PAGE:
Steve Hewlett

Steve Hewlett Memorial Lecture 2017

Steve Hewlett, the distinguished media commentator and programme maker, passed away on 20 February this year after a very public battle with cancer.  He lived his last days through memorable encounters with Eddie Mair on PM and BBC Radio Four and his cancer diary in the Observer.

His good friend Nick Robinson, BBC Radio Four Today presenter and former Political Editor for the BBC, will give the inaugural Steve Hewlett Memorial Lecture on 28 September at the University of Westminster.

British Broadcasting In Crisis? The Commercial Channels & the rise of VOD | Steve Hewlett Debate Two

Watch the second Steve Hewlett Scholarship event 'British Broadcasting In Crisis? The Commercial Channels & the rise of VOD' at 5.30pm on Tuesday 8 December.

Chair John Stapleton, Broadcaster, Former BBC, TV-am, GMTV, ITV, is joined by Sir Peter Bazalgette, Executive Chairman ITV, Former Independent and BBC producer, Claire Enders, Founder, Enders Analysis, Janine Gibson, Assistant Editor & Editor Special Projects, The Financial Times, and Mark Thompson, Former Director General, BBC, Former CEO The New York Times. Thanks given by Tim Davie, Director General, BBC.

British Broadcasting In Crisis? The PSBs | Steve Hewlett Debate One

Watch the first Steve Hewlett Scholarship event 'British Broadcasting In Crisis? The PSBs' at 5.30pm on Monday 7 December.

Chair John Stapleton, Broadcaster, Former BBC, TV-am, GMTV, ITV, is joined by Mark Damazer, Former BBC Trustee & Controller Radio Four, Greg Dyke, Former Director General, BBC, Former CEO LWT, Claire Enders, Founder Enders Analysis, and Alex Mahon, CEO Channel Four Television.

RTS announces 2020 undergraduate bursary scholars

The prestigious scheme aims to widen participation in, and access to, the media industry by supporting talented students from lower income backgrounds who are pursuing careers in television. STV, All3 Media and the Steve Hewlett Memorial Fund also provide funds and support for the TV Production/Journalism bursaries.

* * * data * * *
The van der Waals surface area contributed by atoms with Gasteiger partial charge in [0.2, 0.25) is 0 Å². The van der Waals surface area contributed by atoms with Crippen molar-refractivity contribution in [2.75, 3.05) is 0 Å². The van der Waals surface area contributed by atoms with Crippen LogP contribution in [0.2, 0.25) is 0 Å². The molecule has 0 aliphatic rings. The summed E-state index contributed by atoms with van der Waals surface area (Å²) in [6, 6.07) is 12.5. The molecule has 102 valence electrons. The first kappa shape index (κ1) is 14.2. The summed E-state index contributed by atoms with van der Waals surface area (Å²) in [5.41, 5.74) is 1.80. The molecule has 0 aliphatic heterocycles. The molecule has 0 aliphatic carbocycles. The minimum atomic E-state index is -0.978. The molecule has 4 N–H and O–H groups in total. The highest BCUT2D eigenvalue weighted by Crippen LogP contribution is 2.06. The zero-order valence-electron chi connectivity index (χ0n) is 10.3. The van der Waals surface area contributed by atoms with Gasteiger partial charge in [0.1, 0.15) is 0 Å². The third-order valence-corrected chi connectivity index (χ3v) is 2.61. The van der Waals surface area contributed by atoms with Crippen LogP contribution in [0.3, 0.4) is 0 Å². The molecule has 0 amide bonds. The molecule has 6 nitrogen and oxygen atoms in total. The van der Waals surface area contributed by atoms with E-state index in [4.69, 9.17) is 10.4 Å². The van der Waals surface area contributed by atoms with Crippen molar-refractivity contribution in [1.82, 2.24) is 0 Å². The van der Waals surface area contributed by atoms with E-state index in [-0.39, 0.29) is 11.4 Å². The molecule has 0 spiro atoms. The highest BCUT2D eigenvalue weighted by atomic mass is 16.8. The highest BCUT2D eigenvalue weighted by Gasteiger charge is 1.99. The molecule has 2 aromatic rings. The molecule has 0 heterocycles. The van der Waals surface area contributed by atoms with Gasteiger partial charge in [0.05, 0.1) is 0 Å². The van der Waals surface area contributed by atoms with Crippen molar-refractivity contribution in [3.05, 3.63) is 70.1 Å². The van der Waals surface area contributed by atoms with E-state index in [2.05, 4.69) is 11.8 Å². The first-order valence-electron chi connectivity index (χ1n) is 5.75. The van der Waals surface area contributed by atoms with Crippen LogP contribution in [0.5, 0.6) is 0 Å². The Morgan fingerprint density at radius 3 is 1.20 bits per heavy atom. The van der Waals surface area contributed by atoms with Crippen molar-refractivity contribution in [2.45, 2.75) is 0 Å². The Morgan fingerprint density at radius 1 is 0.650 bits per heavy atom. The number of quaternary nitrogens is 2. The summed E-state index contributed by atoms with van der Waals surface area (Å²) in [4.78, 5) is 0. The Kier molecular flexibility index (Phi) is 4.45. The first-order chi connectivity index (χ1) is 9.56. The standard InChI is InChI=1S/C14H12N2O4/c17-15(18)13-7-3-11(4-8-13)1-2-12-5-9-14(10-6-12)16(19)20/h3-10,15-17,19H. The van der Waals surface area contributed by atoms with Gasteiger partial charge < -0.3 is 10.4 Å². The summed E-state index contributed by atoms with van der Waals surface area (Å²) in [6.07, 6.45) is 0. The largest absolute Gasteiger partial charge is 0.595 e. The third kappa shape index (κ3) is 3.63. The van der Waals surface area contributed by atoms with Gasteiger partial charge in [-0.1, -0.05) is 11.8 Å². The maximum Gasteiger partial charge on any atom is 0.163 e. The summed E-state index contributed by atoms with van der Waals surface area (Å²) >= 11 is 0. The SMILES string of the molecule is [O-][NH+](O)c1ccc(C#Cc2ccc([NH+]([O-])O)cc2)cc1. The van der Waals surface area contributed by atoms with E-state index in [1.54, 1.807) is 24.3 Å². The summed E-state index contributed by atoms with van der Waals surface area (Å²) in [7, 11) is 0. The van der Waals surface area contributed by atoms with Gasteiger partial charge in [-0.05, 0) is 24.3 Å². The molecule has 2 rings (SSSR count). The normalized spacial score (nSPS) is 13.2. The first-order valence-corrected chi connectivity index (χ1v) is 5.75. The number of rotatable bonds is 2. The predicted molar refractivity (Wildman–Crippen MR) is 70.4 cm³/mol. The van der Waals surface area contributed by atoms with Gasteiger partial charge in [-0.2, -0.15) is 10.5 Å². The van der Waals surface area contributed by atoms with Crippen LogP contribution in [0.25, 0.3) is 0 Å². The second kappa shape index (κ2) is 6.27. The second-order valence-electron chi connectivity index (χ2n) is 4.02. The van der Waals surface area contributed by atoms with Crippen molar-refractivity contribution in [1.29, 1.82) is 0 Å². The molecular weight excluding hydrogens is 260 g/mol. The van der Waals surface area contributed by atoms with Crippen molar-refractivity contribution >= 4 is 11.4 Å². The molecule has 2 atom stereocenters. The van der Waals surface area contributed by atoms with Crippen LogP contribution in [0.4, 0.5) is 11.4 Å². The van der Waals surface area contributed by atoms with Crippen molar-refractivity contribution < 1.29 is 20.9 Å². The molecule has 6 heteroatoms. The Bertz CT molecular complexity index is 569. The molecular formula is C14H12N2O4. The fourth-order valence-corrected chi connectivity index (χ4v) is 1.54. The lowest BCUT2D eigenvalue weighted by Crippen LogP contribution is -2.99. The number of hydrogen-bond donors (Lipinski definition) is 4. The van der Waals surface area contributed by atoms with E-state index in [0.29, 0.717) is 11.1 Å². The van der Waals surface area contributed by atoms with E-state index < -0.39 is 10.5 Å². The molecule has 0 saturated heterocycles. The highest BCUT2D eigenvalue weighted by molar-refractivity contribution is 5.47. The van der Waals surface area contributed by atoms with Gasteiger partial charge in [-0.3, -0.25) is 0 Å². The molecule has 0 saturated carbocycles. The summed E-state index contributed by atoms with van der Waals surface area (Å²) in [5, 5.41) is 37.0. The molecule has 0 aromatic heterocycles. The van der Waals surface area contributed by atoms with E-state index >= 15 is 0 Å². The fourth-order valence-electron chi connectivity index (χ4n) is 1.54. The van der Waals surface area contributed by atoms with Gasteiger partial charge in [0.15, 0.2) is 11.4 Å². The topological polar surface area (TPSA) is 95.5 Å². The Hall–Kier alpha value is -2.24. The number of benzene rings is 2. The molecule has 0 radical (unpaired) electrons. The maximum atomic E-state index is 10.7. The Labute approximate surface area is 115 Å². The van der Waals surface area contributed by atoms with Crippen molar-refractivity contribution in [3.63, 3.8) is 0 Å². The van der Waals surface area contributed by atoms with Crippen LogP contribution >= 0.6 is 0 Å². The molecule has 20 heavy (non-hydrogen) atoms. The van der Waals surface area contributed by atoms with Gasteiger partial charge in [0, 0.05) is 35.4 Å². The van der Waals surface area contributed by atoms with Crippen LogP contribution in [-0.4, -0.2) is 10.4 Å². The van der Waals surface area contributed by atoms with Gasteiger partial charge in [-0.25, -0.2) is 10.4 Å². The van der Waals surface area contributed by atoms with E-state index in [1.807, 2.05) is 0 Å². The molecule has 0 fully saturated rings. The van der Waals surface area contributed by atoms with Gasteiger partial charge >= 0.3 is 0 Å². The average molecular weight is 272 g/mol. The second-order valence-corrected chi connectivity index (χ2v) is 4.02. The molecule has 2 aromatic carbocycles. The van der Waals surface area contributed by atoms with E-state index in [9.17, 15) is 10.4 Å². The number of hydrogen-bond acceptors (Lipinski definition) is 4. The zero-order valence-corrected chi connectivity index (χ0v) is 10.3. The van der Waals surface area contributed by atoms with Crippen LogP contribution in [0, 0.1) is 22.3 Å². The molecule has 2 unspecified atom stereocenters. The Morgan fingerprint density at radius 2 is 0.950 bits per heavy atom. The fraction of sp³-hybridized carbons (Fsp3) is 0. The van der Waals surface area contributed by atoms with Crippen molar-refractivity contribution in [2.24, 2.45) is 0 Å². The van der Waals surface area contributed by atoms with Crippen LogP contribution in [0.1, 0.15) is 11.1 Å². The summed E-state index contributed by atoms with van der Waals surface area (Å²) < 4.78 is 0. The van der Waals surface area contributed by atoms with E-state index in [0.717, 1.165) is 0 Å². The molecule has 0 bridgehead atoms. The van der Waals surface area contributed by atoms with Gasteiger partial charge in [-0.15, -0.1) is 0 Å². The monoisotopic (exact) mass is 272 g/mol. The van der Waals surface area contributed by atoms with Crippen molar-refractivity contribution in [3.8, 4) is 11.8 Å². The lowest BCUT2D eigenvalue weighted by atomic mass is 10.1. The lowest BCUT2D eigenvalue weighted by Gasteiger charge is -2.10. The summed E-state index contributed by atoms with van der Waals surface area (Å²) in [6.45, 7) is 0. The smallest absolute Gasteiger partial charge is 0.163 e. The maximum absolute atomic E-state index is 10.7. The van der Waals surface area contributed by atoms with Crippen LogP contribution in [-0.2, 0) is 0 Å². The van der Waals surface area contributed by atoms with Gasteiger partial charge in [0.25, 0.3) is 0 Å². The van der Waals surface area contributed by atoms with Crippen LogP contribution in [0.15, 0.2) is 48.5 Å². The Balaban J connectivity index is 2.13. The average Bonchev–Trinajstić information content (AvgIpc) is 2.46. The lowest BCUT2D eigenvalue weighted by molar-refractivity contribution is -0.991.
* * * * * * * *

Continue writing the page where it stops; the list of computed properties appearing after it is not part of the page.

Mark Thompson discusses the risks facing the UK media landscape at the Steve Hewlett Lecture

Mark Thompson (Credit: Paul Hampartsoumian)

The UK is facing “a total loss of cultural sovereignty”, which risks leaving the country culturally impoverished unless action is taken to stop US giants such as Netflix from dominating the media landscape.

This was the frank message from Mark Thompson, the former Director-General of the BBC who, for seven years since 2012, has been engaged in a wholesale transformation of The New York Times from a print company into a digital-based global news operation with 5 million subscribers.

Mark Thompson warns government policies endanger the BBC at the Steve Hewlett Memorial Lecture

Mark Thompson, President and CEO of The New York Times Company (Credit: Paul Hampartsoumian)

Giving the third Steve Hewlett Memorial Lecture at London’s Westminster University, he accused policy makers of largely concentrating “on tightening the funding pressure and other constraints on the BBC further” including “the disastrous withdrawal of funding free licence fees for the over 75’s” agreed in the 2016 Charter now coming into full effect.  

Charlotte Moore's Steve Hewlett Memorial Lecture | Full Video

BBC Director of Content, Charlotte Moore, delivers the Steve Hewlett Memorial Lecture 2018, a joint initiative by the RTS and the Media Society.

Moore talked of the threat to British content for British audiences with the rise in popularity of US streaming services like Netflix and Amazon, and spoke of the key ways the BBC will aim to promote content bespoke to Britain in the future.

To donate to the Steve Hewlett Memorial Fund, please visit www.rts.org.uk/SteveHewlettFund.

BBC's Charlotte Moore highlights the importance of British TV at the Steve Hewlett Memorial Lecture

Delivering the Steve Hewlett Memorial Lecture, Moore echoed recent remarks made by BBC Director General, Tony Hall, in which he called for more funding for the BBC or investment in U.K. programmes would fall still further.

“In this new, US-dominated media environment, we run the risk of seeing fewer and fewer distinctively British stories.

“In a world of incredible, unprecedented choice, the irony is that British audiences may find it harder and harder to choose the stories that matter to them most,” said Moore.